What are BioPerl's weaknesses?

(Note: this is a repost due to some of the beta-ness of the site).

BioPerl is a commonly-used toolkit for bioinformatics, but it does have it's share of problems. As educated_foo has pointed out, it can be slow, documentation is spotty for some modules, classes can be overly complex in some cases, and there are interface issues. And, for simple formats like FASTA it's probably overkill if you are just parsing data. Not to mention the monolithic nature of the beast; I think it's over 1000 modules now.

We in the BioPerl community haven't heard much about these issues from users. What (specifically) bugs you about BioPerl? What could be improved? In other words, what are it's weaknesses? Specifics would be nice.

(Just for some balance, I'll blog about some of BioPerl's strengths at a later point)

Rattling off a couple, from educated_foo and myself:

  • Make it less monolithic. Break up 'core' into more manageable bits.
  • Simplify classes.
  • Better tests?
  • Maybe a BioPerl Manual? (we do have HOWTOs that could work as starter material...)
  • Moose? Some of those interfaces fit nicely into Roles...
  • Allow parsers to return simple data structures (hash refs?) as well as objects.
  • Re-evaluate interface? educated_foo mentioned problems, but specifics would be nice.



I gave a detailed critique on reading PDB files on the previous entry. Maybe someone has a cached copy.

Over-engineered design and poor documentation were the main points. I think removing Bio::Structure from BioPerl would be the easiest solution. The loss of intended functionality would suck, but it's too poorly implemented to be useful now.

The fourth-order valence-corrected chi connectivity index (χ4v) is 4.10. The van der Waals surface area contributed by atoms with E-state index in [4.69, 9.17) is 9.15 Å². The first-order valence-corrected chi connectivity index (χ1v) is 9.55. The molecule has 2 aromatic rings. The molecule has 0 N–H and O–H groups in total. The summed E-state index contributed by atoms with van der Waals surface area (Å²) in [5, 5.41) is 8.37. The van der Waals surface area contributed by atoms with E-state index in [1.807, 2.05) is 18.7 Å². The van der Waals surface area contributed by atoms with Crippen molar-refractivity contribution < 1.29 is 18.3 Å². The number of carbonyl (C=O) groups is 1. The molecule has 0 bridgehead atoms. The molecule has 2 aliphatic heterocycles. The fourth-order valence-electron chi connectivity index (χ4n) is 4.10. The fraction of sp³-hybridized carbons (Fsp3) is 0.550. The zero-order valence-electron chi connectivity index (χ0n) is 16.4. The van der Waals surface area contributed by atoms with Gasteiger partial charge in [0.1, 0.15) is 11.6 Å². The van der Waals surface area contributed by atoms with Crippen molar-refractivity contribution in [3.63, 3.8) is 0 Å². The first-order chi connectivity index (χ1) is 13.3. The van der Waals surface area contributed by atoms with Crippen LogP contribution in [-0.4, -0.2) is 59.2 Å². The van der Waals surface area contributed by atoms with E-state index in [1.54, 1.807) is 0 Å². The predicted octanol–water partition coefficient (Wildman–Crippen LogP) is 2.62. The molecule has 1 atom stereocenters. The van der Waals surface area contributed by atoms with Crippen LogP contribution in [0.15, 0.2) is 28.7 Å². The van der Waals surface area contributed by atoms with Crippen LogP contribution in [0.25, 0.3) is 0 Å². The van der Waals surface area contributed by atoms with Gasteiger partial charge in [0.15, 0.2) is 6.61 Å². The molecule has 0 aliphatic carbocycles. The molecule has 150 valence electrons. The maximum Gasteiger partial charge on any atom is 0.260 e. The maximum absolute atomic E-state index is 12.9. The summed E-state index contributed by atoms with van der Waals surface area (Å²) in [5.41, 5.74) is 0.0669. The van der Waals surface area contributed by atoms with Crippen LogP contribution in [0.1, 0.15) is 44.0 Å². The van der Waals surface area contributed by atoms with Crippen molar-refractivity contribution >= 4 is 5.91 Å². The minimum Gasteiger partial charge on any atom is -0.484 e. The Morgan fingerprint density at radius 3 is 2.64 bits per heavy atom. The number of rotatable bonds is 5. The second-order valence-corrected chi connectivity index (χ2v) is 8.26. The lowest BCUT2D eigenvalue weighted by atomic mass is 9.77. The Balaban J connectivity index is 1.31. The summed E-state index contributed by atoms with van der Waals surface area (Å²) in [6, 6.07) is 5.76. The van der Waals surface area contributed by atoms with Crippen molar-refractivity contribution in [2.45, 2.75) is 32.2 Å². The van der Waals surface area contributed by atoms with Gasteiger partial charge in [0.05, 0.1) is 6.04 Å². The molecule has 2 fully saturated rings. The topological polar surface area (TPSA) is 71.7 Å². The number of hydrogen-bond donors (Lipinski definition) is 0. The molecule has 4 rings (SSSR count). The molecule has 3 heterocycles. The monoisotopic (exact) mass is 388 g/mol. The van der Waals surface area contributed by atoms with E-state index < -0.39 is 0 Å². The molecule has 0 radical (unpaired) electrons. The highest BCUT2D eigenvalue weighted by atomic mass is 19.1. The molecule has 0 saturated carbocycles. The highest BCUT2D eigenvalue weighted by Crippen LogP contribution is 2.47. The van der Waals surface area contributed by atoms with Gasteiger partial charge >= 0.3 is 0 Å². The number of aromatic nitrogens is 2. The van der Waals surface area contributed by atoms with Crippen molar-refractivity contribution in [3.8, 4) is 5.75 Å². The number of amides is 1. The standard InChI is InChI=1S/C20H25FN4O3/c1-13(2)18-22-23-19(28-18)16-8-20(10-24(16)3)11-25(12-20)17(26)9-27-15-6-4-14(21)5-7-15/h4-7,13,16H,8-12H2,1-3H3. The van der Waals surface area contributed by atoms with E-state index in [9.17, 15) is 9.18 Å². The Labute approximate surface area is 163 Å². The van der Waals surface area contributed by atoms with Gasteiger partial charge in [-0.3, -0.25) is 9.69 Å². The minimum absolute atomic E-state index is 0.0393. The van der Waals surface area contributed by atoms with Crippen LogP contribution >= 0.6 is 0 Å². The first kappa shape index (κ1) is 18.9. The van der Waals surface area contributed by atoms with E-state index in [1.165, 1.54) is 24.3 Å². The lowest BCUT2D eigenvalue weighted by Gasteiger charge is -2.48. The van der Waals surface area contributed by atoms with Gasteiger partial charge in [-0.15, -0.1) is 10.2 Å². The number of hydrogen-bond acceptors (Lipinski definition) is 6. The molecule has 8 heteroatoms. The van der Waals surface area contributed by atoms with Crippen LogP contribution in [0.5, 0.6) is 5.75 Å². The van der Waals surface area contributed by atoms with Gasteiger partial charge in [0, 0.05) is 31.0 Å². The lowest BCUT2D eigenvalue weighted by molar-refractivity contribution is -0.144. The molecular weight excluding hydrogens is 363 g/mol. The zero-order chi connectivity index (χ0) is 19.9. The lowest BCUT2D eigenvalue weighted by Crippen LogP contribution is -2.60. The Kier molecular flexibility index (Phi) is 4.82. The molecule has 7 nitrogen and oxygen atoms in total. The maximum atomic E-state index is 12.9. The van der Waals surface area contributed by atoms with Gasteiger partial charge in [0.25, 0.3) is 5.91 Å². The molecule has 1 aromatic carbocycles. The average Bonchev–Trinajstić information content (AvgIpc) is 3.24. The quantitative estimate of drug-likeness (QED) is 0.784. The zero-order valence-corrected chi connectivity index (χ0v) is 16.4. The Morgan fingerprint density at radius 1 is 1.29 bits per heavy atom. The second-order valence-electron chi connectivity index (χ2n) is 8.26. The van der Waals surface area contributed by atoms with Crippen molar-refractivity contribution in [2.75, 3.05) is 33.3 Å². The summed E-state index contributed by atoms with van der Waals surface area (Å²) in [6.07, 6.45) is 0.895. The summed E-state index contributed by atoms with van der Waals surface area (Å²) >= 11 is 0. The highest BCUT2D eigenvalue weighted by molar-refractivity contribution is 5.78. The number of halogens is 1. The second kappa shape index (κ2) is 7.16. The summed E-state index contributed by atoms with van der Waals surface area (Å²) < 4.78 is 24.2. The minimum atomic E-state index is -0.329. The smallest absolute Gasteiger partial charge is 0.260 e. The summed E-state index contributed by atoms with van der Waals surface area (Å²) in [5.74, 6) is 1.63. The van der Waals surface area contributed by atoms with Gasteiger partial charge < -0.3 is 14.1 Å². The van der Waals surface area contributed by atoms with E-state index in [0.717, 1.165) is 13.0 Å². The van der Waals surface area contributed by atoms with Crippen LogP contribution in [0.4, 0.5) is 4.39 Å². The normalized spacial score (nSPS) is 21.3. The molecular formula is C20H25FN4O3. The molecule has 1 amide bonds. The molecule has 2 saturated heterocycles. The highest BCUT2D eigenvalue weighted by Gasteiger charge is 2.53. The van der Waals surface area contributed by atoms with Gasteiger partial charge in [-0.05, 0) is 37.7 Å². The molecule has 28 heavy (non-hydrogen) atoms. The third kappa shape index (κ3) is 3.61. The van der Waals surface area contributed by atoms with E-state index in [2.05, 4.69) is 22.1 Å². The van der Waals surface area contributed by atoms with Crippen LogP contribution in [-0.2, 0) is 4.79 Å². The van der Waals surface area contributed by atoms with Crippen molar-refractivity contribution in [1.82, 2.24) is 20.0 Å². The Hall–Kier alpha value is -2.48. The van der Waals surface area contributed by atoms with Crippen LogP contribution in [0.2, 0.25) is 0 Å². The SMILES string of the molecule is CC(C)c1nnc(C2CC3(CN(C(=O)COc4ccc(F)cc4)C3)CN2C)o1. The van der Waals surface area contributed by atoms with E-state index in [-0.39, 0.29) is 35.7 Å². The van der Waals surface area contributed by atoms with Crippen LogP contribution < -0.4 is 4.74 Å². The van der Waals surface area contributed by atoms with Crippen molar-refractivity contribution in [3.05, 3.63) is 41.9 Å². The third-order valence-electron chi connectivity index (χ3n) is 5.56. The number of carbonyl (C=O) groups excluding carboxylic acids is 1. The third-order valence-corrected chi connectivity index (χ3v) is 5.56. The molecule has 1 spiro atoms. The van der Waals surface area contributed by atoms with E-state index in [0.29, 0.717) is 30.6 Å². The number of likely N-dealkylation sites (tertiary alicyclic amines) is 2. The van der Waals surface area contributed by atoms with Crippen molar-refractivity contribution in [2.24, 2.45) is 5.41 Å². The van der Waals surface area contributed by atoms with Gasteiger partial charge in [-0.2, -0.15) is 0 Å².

Just to try to add something constructive here... A bio-informatician considering BioPerl typically has some text, a powerful text-processor (Perl), and a need to extract some information and do a simple computation. For him to use BioPerl, it needs to offer something compelling enough to stop him from just whipping out a regex and tweaking it until it's "good enough." In some cases, e.g. with FASTA files, this can be difficult, since the file format is simple and regular.

I think doing more task-based reviews might help the rest of BioPerl. Find a biologist who isn't a developer, and see what happens when he looks into using BioPerl for a specific task. In my case, I wanted to get the secondary structure labels off the main strand of a protein. Other examples include: running PSI-BLAST on a sequence of interest and extracting the top hits (or using one of the other NCBI programs); building a multiple alignment with e.g. CLUSTAL-W or BEAGLE; finding the open reading frames in a piece of RNA and translating them to amino acids; feeding plain old text (or a home-grown file format) into BioPerl; and turning BioPerl sequence objects into strings or files in that home-grown format.

It would be great to turn these recipes into a cookbook in the BioPerl distribution. I'm not doing much bio stuff at the moment, but I (and I think other BioPerl outsiders) would be happy to write up our attempts to use it on day-to-day tasks.

(Oops! I meant T-coffee, not Beagle. Both are written in Java, but only T-coffee does multiple alignments. Beagle is a phasing program.)

The wiki looks good, but whether or not they're doable is beside the point. The relevant question is "what happens when an average biologist tries to do them?" Does he find the right solution, or get lost in the documentation and interface complexity, and give up?

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About pyrimidine

user-pic I blog about Perl (and biology).